The Catholic archdiocese for the District of Columbia has filed legal action against the Washington Metropolitan Area Transit Authority after the church was unable to run a religious advertisement on the mass transit system.

The Archdiocese of Washington was denied access to post an advertisement for its annual “Find the Perfect Gift” campaign, which directs people to a website to help them find a Christmas Mass to attend.

In 2015, WMATA changed its advertising policy to prohibit issue-oriented advertising, including political, religious, and advocacy advertising,” said Sherri Ly, media relations manager for the transit authority known as Metro. “The ad in question was declined because it is prohibited by WMATA’s current advertising guidelines.

The Archdiocese of Washington responded to Metro’s rules on the same day it filed legal action, Nov. 28.

“The rejected ad conveys a simple message of hope, and an invitation to participate in the Christmas season,” said Ed McFadden, secretary for communications for the Archdiocese of Washington. “Yet, citing its guidelines, WMATA’s legal counsel said the ad ‘depicts a religious scene and thus seeks to promote religion.’”

McFadden said that if Christmas is about gifts, then Metro will let the advertisement through. But, he said, if Christmas involves religion, then Metro won’t.

In the archdiocese’s legal complaint, the church states that Metro is a government-owned agency and its buses are public, so not allowing religious messages to be advertised goes against the Constitution.

The complaint references freedom of speech and free exercise of religion in the First Amendment, the federal Religious Freedom Restoration Act, equal protection, and due process as reasons for why the advertisement should be allowed.  

The Religious Freedom Restoration Act of 1993:

Prohibits any agency, department, or official of the United States or any state (the government) from substantially burdening a person’s exercise of religion even if the burden results from a rule of general applicability, except that the government may burden a person’s exercise of religion only if it demonstrates that application of the burden to the person: (1) furthers a compelling governmental interest; and (2) is the least restrictive means of furthering that compelling governmental interest.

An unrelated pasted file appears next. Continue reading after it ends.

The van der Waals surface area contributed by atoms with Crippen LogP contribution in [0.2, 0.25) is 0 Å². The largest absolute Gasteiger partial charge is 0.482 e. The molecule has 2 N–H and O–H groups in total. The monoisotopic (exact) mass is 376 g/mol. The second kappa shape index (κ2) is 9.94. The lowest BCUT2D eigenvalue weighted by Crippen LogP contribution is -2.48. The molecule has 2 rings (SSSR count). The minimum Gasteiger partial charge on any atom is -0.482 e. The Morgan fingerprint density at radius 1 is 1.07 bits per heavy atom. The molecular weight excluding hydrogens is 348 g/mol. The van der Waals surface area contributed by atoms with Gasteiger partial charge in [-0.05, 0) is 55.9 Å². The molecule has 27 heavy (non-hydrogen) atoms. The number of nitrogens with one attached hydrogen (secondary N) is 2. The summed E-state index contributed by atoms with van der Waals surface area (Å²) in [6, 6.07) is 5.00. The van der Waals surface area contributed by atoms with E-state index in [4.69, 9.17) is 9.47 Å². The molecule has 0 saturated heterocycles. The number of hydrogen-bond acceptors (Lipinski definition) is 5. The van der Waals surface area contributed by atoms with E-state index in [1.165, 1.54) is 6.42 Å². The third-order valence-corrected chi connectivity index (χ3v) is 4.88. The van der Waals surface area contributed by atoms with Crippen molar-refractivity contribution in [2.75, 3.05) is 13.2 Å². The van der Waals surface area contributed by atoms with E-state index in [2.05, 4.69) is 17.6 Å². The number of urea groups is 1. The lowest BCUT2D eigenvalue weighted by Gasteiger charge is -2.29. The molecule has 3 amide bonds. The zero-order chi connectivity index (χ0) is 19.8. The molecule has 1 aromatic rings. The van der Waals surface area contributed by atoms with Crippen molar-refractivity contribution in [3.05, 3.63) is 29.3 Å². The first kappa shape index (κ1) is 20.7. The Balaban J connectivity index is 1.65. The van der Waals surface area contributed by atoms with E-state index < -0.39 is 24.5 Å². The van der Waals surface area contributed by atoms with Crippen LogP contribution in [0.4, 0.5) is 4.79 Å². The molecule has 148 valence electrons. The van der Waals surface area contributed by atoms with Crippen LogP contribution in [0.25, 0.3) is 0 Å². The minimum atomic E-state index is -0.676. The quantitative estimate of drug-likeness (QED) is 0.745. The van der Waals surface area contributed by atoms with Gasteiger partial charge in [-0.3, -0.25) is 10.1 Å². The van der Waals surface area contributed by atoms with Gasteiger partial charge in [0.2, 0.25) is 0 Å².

The complaint asks the federal court to not allow Metro to block the ad and to award the archdiocese the amount of money owed for its attorney fees and costs.

“We believe rejection of this ad to be a clear violation of fundamental free speech and a limitation on the exercise of our faith,” said Kim Fiorentino, the Archdiocese of Washington’s chancellor and general counsel. “We look forward to presenting our case to affirm the right of all to express such viewpoints in the public square.”

Chieko Noguchi, director of media and public relations for the Archdiocese of Washington, said the church advertised with Metro since 2006 regarding some of the church’s other campaigns, but that changed when WMATA implemented its new rules in 2015. The American Civil Liberties Union is also suing Metro because it took down ads for conservative provocateur Milo Yiannopoulos’ book after the transit system received complaints from customers earlier this year.

The Catholic Association, an organization that works to defend Catholic values, also chimed in on the controversy.

“The D.C. Metro authority has out-Scrooged itself,” said Ashley McGuire, a senior fellow at the Catholic Association.

“Christmas is a religious holiday, and the D.C. Metro is blatantly discriminating against Christians by rejecting the Archdiocese of Washington’s Christmas ad while allowing other Christmas ads that are purely about consumption and secular materialism,” McGuire said.

“Are they going to ban every ad that contains the word ‘Christmas’ since it contains a reference to Christ?”